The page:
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What Not To Do, Part III: It’s not what you know, it’s WHO you know

Often times, we enter law school- prepared to bury our noses in endless casebooks, speak up in class whenever possible, and buy two supplements for every first-year course to read and highlight on the weekends. These things certainly will contribute to your success come final exam time. However, as Alex learned, getting good grades on final exams is just the starting point…

 

As a 2L, Alex could be described as your typical “go-getter”. She is smart, hard-working, and ambitious. However, like many other law students, she underestimated the value of networking. All of her time was spent reading for her classes, searching for legal internships on Simplicity, and typing up outlines. Now, to be clear- all of these things are very important. Make no mistake, these are activities that allowed Alex to thrive in the law school environment. But there is the “icing” on the cake- the thing that catapults a law student from just a successful student to a marketable and desired candidate for a legal position.

In the spring of 2009, Alex received an invitation from a professor she did research for to attend a dinner with the Dean of her school. It was a great opportunity. Not only would it be an intimate setting of less than six people, but two practicing attorneys were going to be in attendance. These two attorneys, she realized, did criminal defense work - which is an area of law she wanted to learn more about. But, there was no way she could go. The dinner was two days before her final memo for her legal writing class was due. She knew there were multiple hours of work yet to be put in to the paper- she needed to fix an entire section, check for grammatical errors, and put together her citations. She couldn’t attend the dinner- which she figured would be at least a two-hour commitment, and do a good job on the memo.

For Alex, this was a tough decision. Sure, we make decisions on a daily basis without even second-guessing ourselves. Do I feel like a veggie sandwich or a cobb salad? It is pants weather or warm enough for shorts? Which parking spot should I take? These decisions typically don’t require a pros or cons list…and frankly, there isn’t any grappling with the potential outcome or consequences.

But then there are those tough decisions - you know, where you text your best friend to see what she thinks, or call your parents to get their input (though let’s just establish right now- we just want their opinion, not their approval..right?!) These types of larger decisions play a unique role in our lives and some might say create our destiny.

Alex wasn’t sure what to do- she went to her career advisor, consulted with her parents, and ultimately decided that while it was a great opportunity, she had to say no. School was her first priority. Translation: grades were her first priority. She had to do well on this memo- after all, it was worth 50% of her final grade.

When she entered into her professor’s office to deliver the unfortunate news that she had to kindly turn down the gracious dinner invitation, she was still uneasy about her decision. The professor understood that she was swamped with work, and told Alex it was no problem and that she would ask another student instead.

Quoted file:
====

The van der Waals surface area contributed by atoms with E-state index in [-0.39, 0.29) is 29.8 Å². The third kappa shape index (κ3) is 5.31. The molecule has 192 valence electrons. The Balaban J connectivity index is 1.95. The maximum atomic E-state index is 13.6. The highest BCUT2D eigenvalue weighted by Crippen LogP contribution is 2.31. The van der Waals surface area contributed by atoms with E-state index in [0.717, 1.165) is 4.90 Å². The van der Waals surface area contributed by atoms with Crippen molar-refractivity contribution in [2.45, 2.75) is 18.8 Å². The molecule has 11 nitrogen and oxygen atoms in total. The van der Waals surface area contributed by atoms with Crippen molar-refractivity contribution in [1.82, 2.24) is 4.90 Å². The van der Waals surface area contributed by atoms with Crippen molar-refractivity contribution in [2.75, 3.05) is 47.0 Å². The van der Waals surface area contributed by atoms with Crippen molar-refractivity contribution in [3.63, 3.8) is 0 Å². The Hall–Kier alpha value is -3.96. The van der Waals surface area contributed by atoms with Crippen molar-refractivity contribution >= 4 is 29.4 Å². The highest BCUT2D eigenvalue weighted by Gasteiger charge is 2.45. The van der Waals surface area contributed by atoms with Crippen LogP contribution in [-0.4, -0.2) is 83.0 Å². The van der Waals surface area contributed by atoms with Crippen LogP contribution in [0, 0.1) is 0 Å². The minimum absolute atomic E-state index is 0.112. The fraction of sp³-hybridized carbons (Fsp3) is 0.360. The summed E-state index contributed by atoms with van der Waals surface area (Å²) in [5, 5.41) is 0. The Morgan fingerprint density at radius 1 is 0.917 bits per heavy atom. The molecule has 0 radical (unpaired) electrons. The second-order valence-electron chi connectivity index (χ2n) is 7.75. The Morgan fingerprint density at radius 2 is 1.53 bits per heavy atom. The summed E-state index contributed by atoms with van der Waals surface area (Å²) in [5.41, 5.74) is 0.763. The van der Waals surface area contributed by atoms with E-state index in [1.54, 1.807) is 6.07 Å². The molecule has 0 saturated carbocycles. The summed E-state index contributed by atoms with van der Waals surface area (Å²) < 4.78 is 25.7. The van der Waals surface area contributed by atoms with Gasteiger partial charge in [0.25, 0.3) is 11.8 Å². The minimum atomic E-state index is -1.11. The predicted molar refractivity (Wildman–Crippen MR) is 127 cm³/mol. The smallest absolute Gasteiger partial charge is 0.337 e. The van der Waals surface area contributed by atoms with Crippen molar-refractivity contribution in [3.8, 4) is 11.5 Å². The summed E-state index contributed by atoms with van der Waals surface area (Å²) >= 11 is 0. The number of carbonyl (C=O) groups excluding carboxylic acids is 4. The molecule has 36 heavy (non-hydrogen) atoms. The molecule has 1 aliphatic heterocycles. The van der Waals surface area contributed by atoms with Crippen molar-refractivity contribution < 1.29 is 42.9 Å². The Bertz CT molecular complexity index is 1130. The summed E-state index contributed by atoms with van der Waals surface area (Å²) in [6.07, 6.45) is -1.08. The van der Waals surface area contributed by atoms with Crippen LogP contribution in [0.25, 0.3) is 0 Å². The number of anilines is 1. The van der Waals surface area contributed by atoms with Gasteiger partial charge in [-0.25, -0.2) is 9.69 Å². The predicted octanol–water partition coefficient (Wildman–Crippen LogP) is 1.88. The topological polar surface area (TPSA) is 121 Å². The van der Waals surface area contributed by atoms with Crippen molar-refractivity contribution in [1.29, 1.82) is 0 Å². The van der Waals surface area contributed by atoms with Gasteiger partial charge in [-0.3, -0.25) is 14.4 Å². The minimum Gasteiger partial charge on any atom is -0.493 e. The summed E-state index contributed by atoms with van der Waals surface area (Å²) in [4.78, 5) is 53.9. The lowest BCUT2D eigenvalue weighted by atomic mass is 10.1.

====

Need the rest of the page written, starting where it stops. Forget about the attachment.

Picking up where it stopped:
And so, Alex stayed home that night. She pulled a late night and revised the memo to her liking. She felt pleased that she had chosen to work on the memo instead, because all her life she had prioritized school and had reaped the rewards of this hard work.

However, Alex realized the next month she had missed out. Her friend Dave, another law student who worked for the professor, had gone in her place. And sure enough, he had an opportunity to engage with not only the Dean of the school, but the two attorneys. Dave got both of their cards, and had followed up with one of them and sure enough, got a bite. Less than a week later, Dave received an e-mail from the attorney asking him to come into the firm for an interview.

How did he do it? Ladies…. Here is what Alex had missed. The dinner was not just a dinner. It was an interview. Yes. It was a smart move on Dave’s part. Over a salad, some salmon, a glass of white wine, and a chocolate soufflé, Dave had recognized the opportunity before him and used this social gathering as a way for the attorney to get to know him- he talked about his experience at law school, his accomplishments, his family, and engaged in lots of questions about the attorney’s practice. Who knows, the attorney may not have even realized that he was interviewing Dave. But sure enough, he was. Dave came across as a capable, smart, and outgoing guy during that long, two-hour interview. Hence the follow-up e-mail and interview at the firm.

Alex certainly wasn’t pleased that she had chosen to stay home that night and work on her paper. Certainly, classes are extremely important. And working hard on that legal memo was vital for Alex’s grade in that class. And Alex wouldn’t choose the networking event over course work on a weekly basis. But, she did learn that in this instance, she should have attended the dinner. She could have stayed up late the following night, or skipped her workout the next day and devoted the time to the paper instead.

So, sometimes in life and yes- even in legal careers, it’s not what you know, but WHO you know.

Just remember ladies, networking does pay off, and as Alex can attest, this can help you develop the successful legal career you have been working towards all of these years!

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